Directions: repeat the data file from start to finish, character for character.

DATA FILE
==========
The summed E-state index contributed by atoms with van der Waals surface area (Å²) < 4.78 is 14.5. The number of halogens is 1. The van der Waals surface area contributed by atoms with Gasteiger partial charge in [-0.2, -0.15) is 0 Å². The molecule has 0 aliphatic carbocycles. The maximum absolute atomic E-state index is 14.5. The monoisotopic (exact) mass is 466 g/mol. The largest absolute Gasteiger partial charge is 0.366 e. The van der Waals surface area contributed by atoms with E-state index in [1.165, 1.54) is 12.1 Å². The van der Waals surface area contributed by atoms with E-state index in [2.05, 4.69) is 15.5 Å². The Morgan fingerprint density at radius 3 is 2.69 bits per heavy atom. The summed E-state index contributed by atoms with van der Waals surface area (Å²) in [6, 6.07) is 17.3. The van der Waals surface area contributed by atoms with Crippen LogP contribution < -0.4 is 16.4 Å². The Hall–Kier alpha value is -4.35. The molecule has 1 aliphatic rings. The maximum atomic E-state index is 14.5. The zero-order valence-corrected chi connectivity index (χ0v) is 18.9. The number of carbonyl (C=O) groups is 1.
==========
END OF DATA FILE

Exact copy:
The summed E-state index contributed by atoms with van der Waals surface area (Å²) < 4.78 is 14.5. The number of halogens is 1. The van der Waals surface area contributed by atoms with Gasteiger partial charge in [-0.2, -0.15) is 0 Å². The molecule has 0 aliphatic carbocycles. The maximum absolute atomic E-state index is 14.5. The monoisotopic (exact) mass is 466 g/mol. The largest absolute Gasteiger partial charge is 0.366 e. The van der Waals surface area contributed by atoms with E-state index in [1.165, 1.54) is 12.1 Å². The van der Waals surface area contributed by atoms with E-state index in [2.05, 4.69) is 15.5 Å². The Morgan fingerprint density at radius 3 is 2.69 bits per heavy atom. The summed E-state index contributed by atoms with van der Waals surface area (Å²) in [6, 6.07) is 17.3. The van der Waals surface area contributed by atoms with Crippen LogP contribution < -0.4 is 16.4 Å². The Hall–Kier alpha value is -4.35. The molecule has 1 aliphatic rings. The maximum atomic E-state index is 14.5. The zero-order valence-corrected chi connectivity index (χ0v) is 18.9. The number of carbonyl (C=O) groups is 1.